Maugham’s “Constant Wife” scores; Simon Lovell goes straight
THE CONSTANT WIFE
Roundabout Theatre Company
American Airlines Theatre
227 W. 42nd St.
Tue.-Sat. 8 p.m.;
Wed., Sat., Sun. 2 p.m.
SIMON LOVELL’S STRANGE AND UNUSUAL HOBBIES
15 Vandam St., btwn. Sixth Ave.
and Varick St.
Sat. 10 p.m.
Kate Burton (r.) is Constance, the calm center of the storm in the Roundabout’s production of “The Constant Wife,” seen here with Michael Cumpsty, as her husband who finds his passions elsewhere, and Lynn Redgrave, as her mother who is protective, though she need not be.
In our depressingly strident contemporary culture, where critical thinking has been replaced by talking points, it’s very possible that the dazzling Roundabout production of Somerset Maugham’s “The Constant Wife” could pass merely as a delightful summertime comedy of manners with a sumptuous set, a beguiling cast and a fun story of how a clever woman turns the table of social conventions on her upright, ardent though slightly dimmer husband.
Maugham’s play can certainly be enjoyed on that level, and a good thing, too, as polemics don’t always make for popular theater. However, the real richness of this play—and the reason for its current relevance—comes in the larger consideration of the role of marriage in human culture. Maugham was writing about the conflict between the economic realities of marriage and the romantic notion of the love match, but his larger theme is the messy nature of human relations and the need to make peace with our hearts, separate from convention, traditions or even interpretations of holy writ.
In our time, when marriage equality is being held hostage by those who proclaim they know the word of God but who are, in fact, slavishly bound by fear and resistance to change, “The Constant Wife” happily attacks the sacrosanct and finds a living, breathing and truthful humanity.
Constance and John have been married for 15 years, and while they still have a great deal of affection for one another, the inevitable decay of passion has left them in a comfortable, companionable yet passionless marriage. John has taken up with Marie-Louise, and everyone—Constance’s sister and mother in particular—are fearful that Constance will find out. And here we get into one of the most fascinating arguments of the play—the difference between fidelity and constancy and what impact that has on the meaning of marriage.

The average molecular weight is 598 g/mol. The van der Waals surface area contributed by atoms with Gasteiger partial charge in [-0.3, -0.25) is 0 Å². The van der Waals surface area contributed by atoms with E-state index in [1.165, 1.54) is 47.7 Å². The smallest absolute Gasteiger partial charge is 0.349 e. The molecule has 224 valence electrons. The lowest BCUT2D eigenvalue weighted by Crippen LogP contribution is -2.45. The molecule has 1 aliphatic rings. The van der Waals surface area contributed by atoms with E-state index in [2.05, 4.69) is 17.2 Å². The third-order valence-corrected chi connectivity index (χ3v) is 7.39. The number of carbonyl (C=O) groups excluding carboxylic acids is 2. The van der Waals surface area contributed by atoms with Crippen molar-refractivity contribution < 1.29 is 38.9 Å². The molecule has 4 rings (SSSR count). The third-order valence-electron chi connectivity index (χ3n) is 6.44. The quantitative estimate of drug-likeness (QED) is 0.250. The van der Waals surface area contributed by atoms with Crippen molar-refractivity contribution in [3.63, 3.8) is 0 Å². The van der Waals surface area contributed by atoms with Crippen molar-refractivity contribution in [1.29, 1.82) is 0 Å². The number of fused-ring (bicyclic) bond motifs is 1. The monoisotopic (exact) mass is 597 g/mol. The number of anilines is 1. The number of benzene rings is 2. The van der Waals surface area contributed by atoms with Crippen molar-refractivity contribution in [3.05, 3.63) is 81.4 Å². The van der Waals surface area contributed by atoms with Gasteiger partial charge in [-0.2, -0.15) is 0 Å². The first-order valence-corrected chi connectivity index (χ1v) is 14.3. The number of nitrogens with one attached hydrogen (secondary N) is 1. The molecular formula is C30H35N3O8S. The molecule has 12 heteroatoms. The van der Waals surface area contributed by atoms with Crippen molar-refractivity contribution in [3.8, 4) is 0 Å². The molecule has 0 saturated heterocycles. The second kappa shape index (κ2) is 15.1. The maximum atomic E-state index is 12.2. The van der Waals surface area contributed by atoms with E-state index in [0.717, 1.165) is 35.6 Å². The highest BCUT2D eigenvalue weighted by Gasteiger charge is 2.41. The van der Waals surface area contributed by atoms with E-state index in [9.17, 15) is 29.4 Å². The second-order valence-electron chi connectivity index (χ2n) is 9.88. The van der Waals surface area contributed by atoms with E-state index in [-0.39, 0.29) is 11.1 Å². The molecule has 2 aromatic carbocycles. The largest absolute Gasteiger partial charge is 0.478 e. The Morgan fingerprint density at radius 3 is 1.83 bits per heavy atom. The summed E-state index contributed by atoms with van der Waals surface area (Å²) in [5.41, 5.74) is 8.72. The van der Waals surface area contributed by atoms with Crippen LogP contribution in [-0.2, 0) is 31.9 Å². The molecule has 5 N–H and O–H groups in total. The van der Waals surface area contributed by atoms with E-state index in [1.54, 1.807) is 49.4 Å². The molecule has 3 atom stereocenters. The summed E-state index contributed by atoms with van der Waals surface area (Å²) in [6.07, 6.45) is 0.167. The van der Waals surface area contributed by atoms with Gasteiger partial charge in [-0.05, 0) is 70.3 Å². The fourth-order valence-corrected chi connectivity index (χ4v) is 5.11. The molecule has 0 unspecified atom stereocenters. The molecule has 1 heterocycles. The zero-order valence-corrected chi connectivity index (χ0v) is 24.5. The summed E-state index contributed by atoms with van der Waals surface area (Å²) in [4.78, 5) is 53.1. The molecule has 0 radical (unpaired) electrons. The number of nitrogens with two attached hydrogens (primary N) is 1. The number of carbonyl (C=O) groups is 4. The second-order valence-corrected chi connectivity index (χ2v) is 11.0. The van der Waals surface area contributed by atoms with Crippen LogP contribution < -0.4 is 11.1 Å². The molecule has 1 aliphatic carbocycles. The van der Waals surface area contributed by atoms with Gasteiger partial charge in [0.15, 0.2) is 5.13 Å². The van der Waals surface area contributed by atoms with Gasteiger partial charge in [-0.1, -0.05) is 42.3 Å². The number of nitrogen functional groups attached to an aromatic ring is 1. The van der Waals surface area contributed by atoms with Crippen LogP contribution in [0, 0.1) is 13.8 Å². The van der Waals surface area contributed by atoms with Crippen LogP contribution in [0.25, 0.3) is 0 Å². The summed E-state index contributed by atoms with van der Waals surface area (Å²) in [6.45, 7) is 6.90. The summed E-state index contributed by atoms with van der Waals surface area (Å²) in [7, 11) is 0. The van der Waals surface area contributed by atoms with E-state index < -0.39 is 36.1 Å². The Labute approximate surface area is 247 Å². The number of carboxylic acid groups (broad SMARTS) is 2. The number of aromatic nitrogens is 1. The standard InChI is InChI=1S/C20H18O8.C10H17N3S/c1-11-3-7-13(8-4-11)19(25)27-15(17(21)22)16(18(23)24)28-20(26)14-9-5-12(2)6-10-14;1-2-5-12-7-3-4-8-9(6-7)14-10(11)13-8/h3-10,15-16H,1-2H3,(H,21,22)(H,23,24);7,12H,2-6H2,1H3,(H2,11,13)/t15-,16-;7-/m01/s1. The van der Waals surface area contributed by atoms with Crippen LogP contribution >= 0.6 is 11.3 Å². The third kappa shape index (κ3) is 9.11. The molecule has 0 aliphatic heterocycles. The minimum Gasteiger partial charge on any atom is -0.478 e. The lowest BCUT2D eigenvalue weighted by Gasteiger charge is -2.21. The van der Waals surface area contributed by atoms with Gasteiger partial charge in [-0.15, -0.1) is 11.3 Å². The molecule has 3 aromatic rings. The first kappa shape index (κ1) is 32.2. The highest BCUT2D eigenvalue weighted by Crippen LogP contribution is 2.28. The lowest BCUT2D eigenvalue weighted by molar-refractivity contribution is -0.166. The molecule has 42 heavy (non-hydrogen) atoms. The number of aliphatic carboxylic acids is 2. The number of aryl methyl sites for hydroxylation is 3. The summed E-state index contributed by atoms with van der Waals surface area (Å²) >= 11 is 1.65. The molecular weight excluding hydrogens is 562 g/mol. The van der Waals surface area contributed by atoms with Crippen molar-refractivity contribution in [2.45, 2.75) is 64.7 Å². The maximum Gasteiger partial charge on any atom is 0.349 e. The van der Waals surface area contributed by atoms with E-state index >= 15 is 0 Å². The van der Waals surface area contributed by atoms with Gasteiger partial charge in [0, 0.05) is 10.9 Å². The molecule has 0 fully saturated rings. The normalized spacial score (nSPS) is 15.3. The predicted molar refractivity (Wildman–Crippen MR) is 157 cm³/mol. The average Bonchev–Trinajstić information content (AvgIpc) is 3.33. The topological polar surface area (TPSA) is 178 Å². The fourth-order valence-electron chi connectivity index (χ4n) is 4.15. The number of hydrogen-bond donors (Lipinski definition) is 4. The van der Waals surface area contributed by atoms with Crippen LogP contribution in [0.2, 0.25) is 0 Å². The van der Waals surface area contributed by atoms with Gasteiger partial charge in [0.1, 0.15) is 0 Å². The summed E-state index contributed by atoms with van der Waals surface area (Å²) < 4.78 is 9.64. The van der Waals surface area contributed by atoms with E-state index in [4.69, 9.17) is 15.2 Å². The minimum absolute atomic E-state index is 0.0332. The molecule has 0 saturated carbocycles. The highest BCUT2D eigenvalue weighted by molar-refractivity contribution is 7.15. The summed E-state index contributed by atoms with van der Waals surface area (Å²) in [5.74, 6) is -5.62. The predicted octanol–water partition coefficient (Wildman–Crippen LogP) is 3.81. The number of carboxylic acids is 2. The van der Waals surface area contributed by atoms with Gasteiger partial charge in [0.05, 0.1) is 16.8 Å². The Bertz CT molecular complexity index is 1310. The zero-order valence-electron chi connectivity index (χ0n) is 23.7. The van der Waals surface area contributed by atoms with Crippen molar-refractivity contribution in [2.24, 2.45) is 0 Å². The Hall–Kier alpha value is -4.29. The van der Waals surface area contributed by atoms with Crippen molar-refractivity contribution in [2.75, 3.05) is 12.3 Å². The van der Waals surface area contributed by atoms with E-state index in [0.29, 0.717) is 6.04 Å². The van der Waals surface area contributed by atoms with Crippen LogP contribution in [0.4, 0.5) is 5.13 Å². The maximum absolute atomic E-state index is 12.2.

More directly, what do sex and monogamy have to do with a happy marriage, if anything?
Constance has come to the conclusion that marriage for all its pleasantness is ultimately an economic bargain and “the modern wife” runs the risk of becoming a “prostitute who doesn’t deliver the goods.” She takes a job, and in buying her financial freedom finds her emotional footing. Maugham fearlessly tackles the ambiguities of the institution of marriage with great affection for the characters and an unclouded eye on human nature and in the end tells the truth, which is both liberating and a relief.
Mark Brokaw brings his trademark directorial style to this production, juxtaposing witty interplay and fluid staging with a deep understanding of the characters’ truth. The production hasn’t skimped on detail, and yet there is irony in its opulence in that no matter the level of decoration, human nature cannot be contained.
The cast is a treat. Kate Burton is just wonderful as Constance, playing her with a controlled good humor and an equanimity that comes from her solid grip on reality. She is the calm center in a storm of hidebound convention and artifice and conveys a level of maturity that makes her a galvanizing presence on the stage. It’s terrific to see Michael Cumpsty—straight from “Democracy”—demonstrating his terrific comic chops as John, who is all sanctimonious bluster and self-indulgence. Cumpsty amply demonstrates both as well as the final acceptance of reality and shedding of convention.
Lynn Redgrave is wonderful as Mrs. Culver, Constance’s mother. With all her great charm and regal bearing, she is also fearlessly ridiculous when need be and, as always, a delight to watch. John Dossett as Constance’s long-ago rejected beau, is the catalyst for the plot turns, but is also a suave and centered presence in the plot.
The wonderful set is by Allen Moyer, and the costumes by Michael Krass are both perfect for the period and appropriately humorous—especially the overdone clothes for Redgrave—in pointing up the absurdity of social convention.
You may go to this for the fun, but stay for the ideas. If only the dialogue about marriage in our culture were so refreshingly honest, we’d probably see marriage equality moving much faster and with a more human—and humane—result.
Simon Lovell is an appealing and elfish man who, given half a chance, would rob you blind. In fact, he has robbed many people blind, which landed him in the hoosegow on several occasions for a variety of hustles and cheats.
Lovell has gone straight and transmuted his felonious activities into a rollicking cabaret act called “Strange and Unusual Hobbies,” that exposes the tricks and the cons.
The show is appealing as an inside view of dirty dealing, sleight of hand and escapology, but it trades on Lovell’s abundant good will and geeky charm. I found myself alternately caught in a belly laugh—not just from the political commentary but also the unusual use of puppets—and in awe of his skill, which he says was developed over many years of practice.
The hour-long show is an unalloyed pleasure and shouldn’t be missed. Witty and magical, this is a fantastically engaging show that has settled in for an open run at the Soho Playhouse. We can only hope that full houses will contribute to keeping Lovell on the right side of the law. Cabaret can’t pay as much as crime, but when the stripes on his suit are vertical rather than horizontal, we’re all better off.